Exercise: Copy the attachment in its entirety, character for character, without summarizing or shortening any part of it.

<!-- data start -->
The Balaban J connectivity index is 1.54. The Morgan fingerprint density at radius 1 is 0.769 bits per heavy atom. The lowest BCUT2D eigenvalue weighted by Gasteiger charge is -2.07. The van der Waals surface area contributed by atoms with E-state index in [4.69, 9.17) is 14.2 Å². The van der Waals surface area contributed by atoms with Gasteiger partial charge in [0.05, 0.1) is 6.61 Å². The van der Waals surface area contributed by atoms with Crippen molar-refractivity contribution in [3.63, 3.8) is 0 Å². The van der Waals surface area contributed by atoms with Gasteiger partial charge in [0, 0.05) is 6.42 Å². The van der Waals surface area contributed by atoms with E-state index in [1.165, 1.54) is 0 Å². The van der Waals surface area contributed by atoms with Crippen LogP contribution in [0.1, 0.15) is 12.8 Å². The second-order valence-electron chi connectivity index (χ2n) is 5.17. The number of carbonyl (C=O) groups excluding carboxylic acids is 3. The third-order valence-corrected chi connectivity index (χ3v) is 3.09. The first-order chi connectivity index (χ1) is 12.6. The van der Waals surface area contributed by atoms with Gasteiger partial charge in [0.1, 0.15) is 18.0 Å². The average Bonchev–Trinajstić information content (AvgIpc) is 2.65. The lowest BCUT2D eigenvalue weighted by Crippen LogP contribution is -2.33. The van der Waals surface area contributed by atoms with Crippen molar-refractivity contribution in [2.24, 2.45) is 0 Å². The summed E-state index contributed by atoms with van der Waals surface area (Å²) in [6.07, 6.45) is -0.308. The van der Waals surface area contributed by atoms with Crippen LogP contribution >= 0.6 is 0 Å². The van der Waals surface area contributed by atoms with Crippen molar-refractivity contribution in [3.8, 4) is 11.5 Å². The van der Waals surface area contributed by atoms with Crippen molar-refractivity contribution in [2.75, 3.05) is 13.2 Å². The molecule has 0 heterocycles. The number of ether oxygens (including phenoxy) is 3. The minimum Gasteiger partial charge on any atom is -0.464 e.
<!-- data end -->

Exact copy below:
The Balaban J connectivity index is 1.54. The Morgan fingerprint density at radius 1 is 0.769 bits per heavy atom. The lowest BCUT2D eigenvalue weighted by Gasteiger charge is -2.07. The van der Waals surface area contributed by atoms with E-state index in [4.69, 9.17) is 14.2 Å². The van der Waals surface area contributed by atoms with Gasteiger partial charge in [0.05, 0.1) is 6.61 Å². The van der Waals surface area contributed by atoms with Crippen molar-refractivity contribution in [3.63, 3.8) is 0 Å². The van der Waals surface area contributed by atoms with Gasteiger partial charge in [0, 0.05) is 6.42 Å². The van der Waals surface area contributed by atoms with E-state index in [1.165, 1.54) is 0 Å². The van der Waals surface area contributed by atoms with Crippen LogP contribution in [0.1, 0.15) is 12.8 Å². The second-order valence-electron chi connectivity index (χ2n) is 5.17. The number of carbonyl (C=O) groups excluding carboxylic acids is 3. The third-order valence-corrected chi connectivity index (χ3v) is 3.09. The first-order chi connectivity index (χ1) is 12.6. The van der Waals surface area contributed by atoms with Gasteiger partial charge in [0.1, 0.15) is 18.0 Å². The average Bonchev–Trinajstić information content (AvgIpc) is 2.65. The lowest BCUT2D eigenvalue weighted by Crippen LogP contribution is -2.33. The van der Waals surface area contributed by atoms with Crippen molar-refractivity contribution in [2.24, 2.45) is 0 Å². The summed E-state index contributed by atoms with van der Waals surface area (Å²) in [6.07, 6.45) is -0.308. The van der Waals surface area contributed by atoms with Crippen LogP contribution >= 0.6 is 0 Å². The van der Waals surface area contributed by atoms with Crippen molar-refractivity contribution in [3.8, 4) is 11.5 Å². The van der Waals surface area contributed by atoms with Crippen molar-refractivity contribution in [2.75, 3.05) is 13.2 Å². The molecule has 0 heterocycles. The number of ether oxygens (including phenoxy) is 3. The minimum Gasteiger partial charge on any atom is -0.464 e.